- Muscle Strength
- Rate of Force Development
- Muscle Power
- Proprioceptive Acuity
- Electromechanical Delay
- Range of Motion
The remodelling process is pretty spectacular though, so we only really need to be aware of this acutely post-exercise, for a few days, or a couple of weeks if the exercise was exceptionally harsh.
Markus et al (2021) produced a great figure that summarise the processes of EIMD:
The Repeated-Bout Effect
Clearly, we don’t experience these decrements to performance or suffer DOMS forever, the musculature remodels and adapts. What’s remarkable is that the remodelling process means that if you were to repeat the exact same bout of exercise a few days or weeks later, the consequences would be attenuated. The soreness would be less, so would the losses to strength, and performance. This is called the Repeated-Bout Effect (RBE).
So, what happens to protect us from the consequences of this repeated bout? There are multiple processes that work independently or in with interaction each other. It’s complex and has been the focus of exciting research for nearly 20 years since the first paper by McHugh (2003). Here are just a few of the adaptive responses:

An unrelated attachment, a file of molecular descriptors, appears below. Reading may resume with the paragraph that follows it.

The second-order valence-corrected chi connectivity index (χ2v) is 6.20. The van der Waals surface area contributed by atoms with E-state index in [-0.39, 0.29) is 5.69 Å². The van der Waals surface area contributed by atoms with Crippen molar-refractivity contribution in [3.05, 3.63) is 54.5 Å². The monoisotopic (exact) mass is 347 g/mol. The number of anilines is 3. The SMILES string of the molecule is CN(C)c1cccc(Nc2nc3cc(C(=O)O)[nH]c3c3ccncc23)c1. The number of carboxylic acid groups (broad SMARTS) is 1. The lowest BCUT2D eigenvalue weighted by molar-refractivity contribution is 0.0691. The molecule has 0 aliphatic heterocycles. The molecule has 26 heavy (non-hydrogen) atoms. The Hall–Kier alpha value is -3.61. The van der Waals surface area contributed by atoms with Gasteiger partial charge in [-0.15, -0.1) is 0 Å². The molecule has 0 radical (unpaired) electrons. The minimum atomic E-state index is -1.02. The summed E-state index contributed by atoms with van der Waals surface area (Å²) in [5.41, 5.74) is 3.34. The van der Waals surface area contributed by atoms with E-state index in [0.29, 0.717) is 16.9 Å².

- Rightward shift of the Length-Tension Relationship. Meaning the musculature is stronger at longer muscle lengths (potentially caused by addition of sarcomeres), however this mechanism cannot entirely explain the RBE as the shift doesn’t always last for the duration of the RBE.
- Tendon Adaptation: Changes in muscle fascicle length post EIMD suggest the tendon may become more compliant, offsetting the forces through the contractile tissue, and which could also partially explain the above adaptation.
- Neural Adaptation. Still under investigation, but it is assumed that the central nervous system adjusts the motoneuron pool to protect the muscle from further damage by distributing mechanical constraint over a greater motor unit sample, when submaximal eccentric exercise is repeated
Is DOMS Bad?
It depends on how you look at it. My first response is no. Whilst not perfectly aligned with peak impairments to muscle function, DOMS can help be a to cue reduced activity if needed. For example, it might be wise to avoid unpredictable situations with high joint loading if muscle performance capabilities are significantly impaired. Loss of proprioceptive acuity, strength and RFD may offer the opportunity got increased risk of injury, perhaps.
In patient populations, particularly with those who are unfamiliar with exercise, DOMS can be a negative experience. I’m sure that you’ve experience this yourself – patients or clients worrying about exercise because it’s made them sore or even worse, disengaging completely because they think that they’ve injured themselves.
How to Avoid DOMS; The Repeated Bout Effect
Okay, so let’s get to the nitty gritty, how to avoid DOMS. Can we attenuate the DOMS response of novel, and or, high intensity exercise?